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Workers ‘Need To Unionize To Protect Themselves’ From Algorithmic Bosses - Report Says ‘Rapid Expansion’ Of Algorithmic Management Technology ‘Should Be A Cause For Deep Concern For All’ Workers

Published Monday, May 4, 2020
by Lauren Kaori Gurley/Vice
Workers ‘Need To Unionize To Protect Themselves’ From Algorithmic Bosses - Report Says ‘Rapid Expansion’ Of Algorithmic Management Technology ‘Should Be A Cause For Deep Concern For All’ Workers

In many low wage U.S. workplaces, 2019 looked like a dystopian nightmare.

Algorithmic Pay Models and AI (Artificial Intelligence) Surveillance Technologies spread to new industries and increased their grip on others.

Many Workers are now accountable to algorithms, instead of bosses.

Countless Amazon Warehouse Workers suffered injuries while trying to meet production quotas set by AI Systems, while those who fell behind were terminated.

Gig Workers were forced to seek charity from the Red Cross and churches during the holidays after their wages fell due to changes in the algorithms that determine their pay.

 Others had their utilities shut off after being “deactivated” on Gig Working Apps.

new report on the social implications of AI from NYU’s A.I. Now Institute argues people who work under algorithms in 2019 - from Uber Drivers to Amazon Warehouse Workers to even some White Collar Office Workers who may not know that they’re being surveilled - have increasing cause for concern and collective action.

“The spread of Algorithmic Management Technology in the workplace is increasing the power asymmetry between Workers and employers,” the report’s authors write. “We’ve seen the rapid acceleration of algorithmic systems that control everything from interviewing and onboarding, to Worker productivity, to wage setting and scheduling.”

Indeed, a growing number of employers, including farms, hospitals, and hotels, rely on AI systems to set productivity quotas and surveil Workers.

At Amazon, the pace of work is set by an AI System that is calculated automatically and changes daily.

According to an Amazon Warehouse Organizer in Minnesota, Workers are fired if they fall behind on productivity quotas three times in a day.

Meanwhile, contractors who assemble medical supplies at a hospital in Philadelphia must adhere to an “opaque algorithmic rate” or else face discipline.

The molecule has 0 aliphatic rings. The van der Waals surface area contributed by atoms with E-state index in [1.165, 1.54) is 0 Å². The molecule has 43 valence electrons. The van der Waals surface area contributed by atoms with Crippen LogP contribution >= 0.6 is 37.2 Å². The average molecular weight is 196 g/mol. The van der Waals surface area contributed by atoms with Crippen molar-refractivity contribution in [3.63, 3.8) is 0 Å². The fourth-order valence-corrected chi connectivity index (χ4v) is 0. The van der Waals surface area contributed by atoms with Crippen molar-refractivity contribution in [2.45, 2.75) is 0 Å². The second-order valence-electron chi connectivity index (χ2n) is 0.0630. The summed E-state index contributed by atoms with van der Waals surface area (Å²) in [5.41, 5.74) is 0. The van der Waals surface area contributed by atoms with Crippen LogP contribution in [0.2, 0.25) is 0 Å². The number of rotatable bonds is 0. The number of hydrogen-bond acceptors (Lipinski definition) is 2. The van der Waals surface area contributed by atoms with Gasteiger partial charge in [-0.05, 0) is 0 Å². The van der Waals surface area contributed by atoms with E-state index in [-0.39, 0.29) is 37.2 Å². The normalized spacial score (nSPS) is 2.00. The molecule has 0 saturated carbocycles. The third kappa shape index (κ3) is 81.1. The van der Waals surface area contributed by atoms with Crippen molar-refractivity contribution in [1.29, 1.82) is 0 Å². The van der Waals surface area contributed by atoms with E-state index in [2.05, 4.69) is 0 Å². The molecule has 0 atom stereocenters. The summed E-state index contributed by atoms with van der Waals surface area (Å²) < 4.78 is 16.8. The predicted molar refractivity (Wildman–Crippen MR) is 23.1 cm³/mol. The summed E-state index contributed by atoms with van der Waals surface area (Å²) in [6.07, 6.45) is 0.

Workers at Olive Garden, Applebee’s, and Outback Steakhouse have also fallen under similar forms of surveillance.

“Such rate-setting systems rely on pervasive Worker surveillance to measure how much they are doing,” the report states. “Systems to enable such invasive Worker monitoring are becoming more common.”

Perhaps no workforce has taken a harder fall under AI-controlled Systems than Gig Workers at companies like Uber, Lyft, and Instacart, who have seen their earnings drop precipitously over the past year.

In some cases, earnings have fallen by more than 50% as the Apps have tinkered with Algorithmic Pay Models to drive down costs while they expand into new labor markets and prepare for initial public offerings on the stock market.

“What’s ‘going on doesn’t seem terribly complicated,’” Meredith Whittaker, one of the Authors of the report and a Principal Organizer of the 2018 Google walkout, told Motherboard.

“These companies have deployed platforms that only a handful of engineers and people at the top of the corporate ladder have access to [and] understand, and these platforms are optimized for endless revenue growth, for profit and for shareholder value,” Whittaker said.

Adding insult to injury, Gig Workers on App-based platforms have been increasingly subject to sudden unexplained “deactivations” (in essence, firings determined by an algorithm), reduced work hours, and earnings that fall short of the costs of gas and other expenses that they must cover to complete “gig” assignments.

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